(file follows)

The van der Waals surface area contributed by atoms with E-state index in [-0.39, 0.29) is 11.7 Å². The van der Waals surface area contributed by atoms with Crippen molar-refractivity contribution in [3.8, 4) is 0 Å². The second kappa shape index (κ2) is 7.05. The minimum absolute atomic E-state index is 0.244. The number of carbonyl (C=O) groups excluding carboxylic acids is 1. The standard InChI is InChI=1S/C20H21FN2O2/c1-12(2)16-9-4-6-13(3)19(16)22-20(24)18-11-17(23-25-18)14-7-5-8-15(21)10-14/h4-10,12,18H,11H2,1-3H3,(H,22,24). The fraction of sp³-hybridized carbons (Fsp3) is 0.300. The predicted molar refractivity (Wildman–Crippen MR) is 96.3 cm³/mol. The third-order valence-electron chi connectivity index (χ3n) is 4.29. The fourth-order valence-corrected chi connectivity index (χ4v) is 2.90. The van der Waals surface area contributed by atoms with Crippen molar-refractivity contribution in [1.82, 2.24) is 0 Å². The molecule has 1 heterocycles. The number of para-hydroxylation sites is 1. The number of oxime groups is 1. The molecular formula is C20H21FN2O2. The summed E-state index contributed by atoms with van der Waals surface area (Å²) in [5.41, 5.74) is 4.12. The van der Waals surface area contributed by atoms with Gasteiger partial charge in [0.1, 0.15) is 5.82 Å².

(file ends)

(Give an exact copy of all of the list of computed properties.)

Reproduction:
The van der Waals surface area contributed by atoms with E-state index in [-0.39, 0.29) is 11.7 Å². The van der Waals surface area contributed by atoms with Crippen molar-refractivity contribution in [3.8, 4) is 0 Å². The second kappa shape index (κ2) is 7.05. The minimum absolute atomic E-state index is 0.244. The number of carbonyl (C=O) groups excluding carboxylic acids is 1. The standard InChI is InChI=1S/C20H21FN2O2/c1-12(2)16-9-4-6-13(3)19(16)22-20(24)18-11-17(23-25-18)14-7-5-8-15(21)10-14/h4-10,12,18H,11H2,1-3H3,(H,22,24). The fraction of sp³-hybridized carbons (Fsp3) is 0.300. The predicted molar refractivity (Wildman–Crippen MR) is 96.3 cm³/mol. The third-order valence-electron chi connectivity index (χ3n) is 4.29. The fourth-order valence-corrected chi connectivity index (χ4v) is 2.90. The van der Waals surface area contributed by atoms with Crippen molar-refractivity contribution in [1.82, 2.24) is 0 Å². The molecule has 1 heterocycles. The number of para-hydroxylation sites is 1. The number of oxime groups is 1. The molecular formula is C20H21FN2O2. The summed E-state index contributed by atoms with van der Waals surface area (Å²) in [5.41, 5.74) is 4.12. The van der Waals surface area contributed by atoms with Gasteiger partial charge in [0.1, 0.15) is 5.82 Å².